Details emerge on Copenhagen mass shooter
Before opening fire at a mall in Copenhagen, Denmark on Sunday, the gunman tried to reach the country’s mental health services by phone, Danish media outlet DR reported on Wednesday.
According to the outlet, the suspect, 22, was unable to speak to a counsellor at the Psychiatric Foundation as the service had changed its work hours for the summer. There is no information on why the gunman called the crisis line.
Just hours after trying to call, the gunman killed three people at Field’s shopping mall, including two 17-year-olds and a Russian national, while injuring several others.
The Psychiatric Foundation declined to comment on the situation.
“We do not wish to comment on this specific case. Our counselling is 100% anonymous and confidential, so we do not want to say who has called us and when,” Liza Marie Johnson, the head of the Psychiatric Foundation’s counselling department, said.
Johnson said the foundation would like to extend its hours, but the service relies largely on medical professionals and counsellors that work as volunteers. She also complained about the soaring pressure they face, citing a massive increase in the number of calls in recent years.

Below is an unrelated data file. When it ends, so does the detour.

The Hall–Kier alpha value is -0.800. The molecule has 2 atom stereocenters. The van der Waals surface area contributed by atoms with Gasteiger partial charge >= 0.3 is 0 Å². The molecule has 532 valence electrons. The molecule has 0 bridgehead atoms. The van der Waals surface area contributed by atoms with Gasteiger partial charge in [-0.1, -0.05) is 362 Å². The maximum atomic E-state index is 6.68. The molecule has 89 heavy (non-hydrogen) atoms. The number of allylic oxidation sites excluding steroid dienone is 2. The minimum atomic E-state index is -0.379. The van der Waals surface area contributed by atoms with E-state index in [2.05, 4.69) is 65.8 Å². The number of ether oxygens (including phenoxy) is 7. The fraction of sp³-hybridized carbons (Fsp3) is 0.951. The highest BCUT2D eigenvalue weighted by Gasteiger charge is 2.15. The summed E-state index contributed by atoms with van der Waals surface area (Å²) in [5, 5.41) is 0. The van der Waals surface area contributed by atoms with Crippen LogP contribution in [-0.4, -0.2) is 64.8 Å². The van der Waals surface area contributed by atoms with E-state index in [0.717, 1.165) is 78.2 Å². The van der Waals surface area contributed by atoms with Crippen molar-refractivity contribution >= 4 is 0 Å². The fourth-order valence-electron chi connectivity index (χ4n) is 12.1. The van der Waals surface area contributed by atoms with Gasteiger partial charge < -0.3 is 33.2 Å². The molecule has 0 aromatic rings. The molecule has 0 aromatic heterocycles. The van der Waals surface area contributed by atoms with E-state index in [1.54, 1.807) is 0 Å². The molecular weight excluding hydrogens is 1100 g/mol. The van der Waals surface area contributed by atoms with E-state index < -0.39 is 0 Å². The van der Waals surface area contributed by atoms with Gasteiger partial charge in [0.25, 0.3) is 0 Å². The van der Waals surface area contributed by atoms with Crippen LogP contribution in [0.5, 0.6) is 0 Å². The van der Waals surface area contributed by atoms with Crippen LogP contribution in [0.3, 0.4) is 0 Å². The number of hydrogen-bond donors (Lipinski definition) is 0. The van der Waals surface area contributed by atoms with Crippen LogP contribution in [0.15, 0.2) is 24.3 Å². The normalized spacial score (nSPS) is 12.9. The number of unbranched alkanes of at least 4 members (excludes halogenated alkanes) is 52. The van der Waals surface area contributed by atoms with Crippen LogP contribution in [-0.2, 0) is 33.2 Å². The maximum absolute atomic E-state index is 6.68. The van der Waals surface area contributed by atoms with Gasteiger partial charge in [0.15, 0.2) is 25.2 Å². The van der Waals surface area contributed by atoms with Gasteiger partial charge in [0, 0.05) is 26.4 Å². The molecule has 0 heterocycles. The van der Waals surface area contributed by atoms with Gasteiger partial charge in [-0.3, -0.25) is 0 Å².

“We believe we can respond to about 15,000 inquiries a year, but in reality, we get more than double than that, so we reply only to about a half,” Johnson said.
According to the outlet, this is not the first time the issue of inadequate mental health services has come up in recent months in Denmark. Several people reportedly demanded immediate action in October when news of long waiting times on crisis lines broke. However, not much headway has been made since, said Simon Witting, communication manager with mental health service Livslinien.
“It’s all about resources. We work with volunteer counsellors and we do as much as we can to recruit qualified volunteer counsellors, but we also understand that we do not have enough forces to meet the high demand,” he said.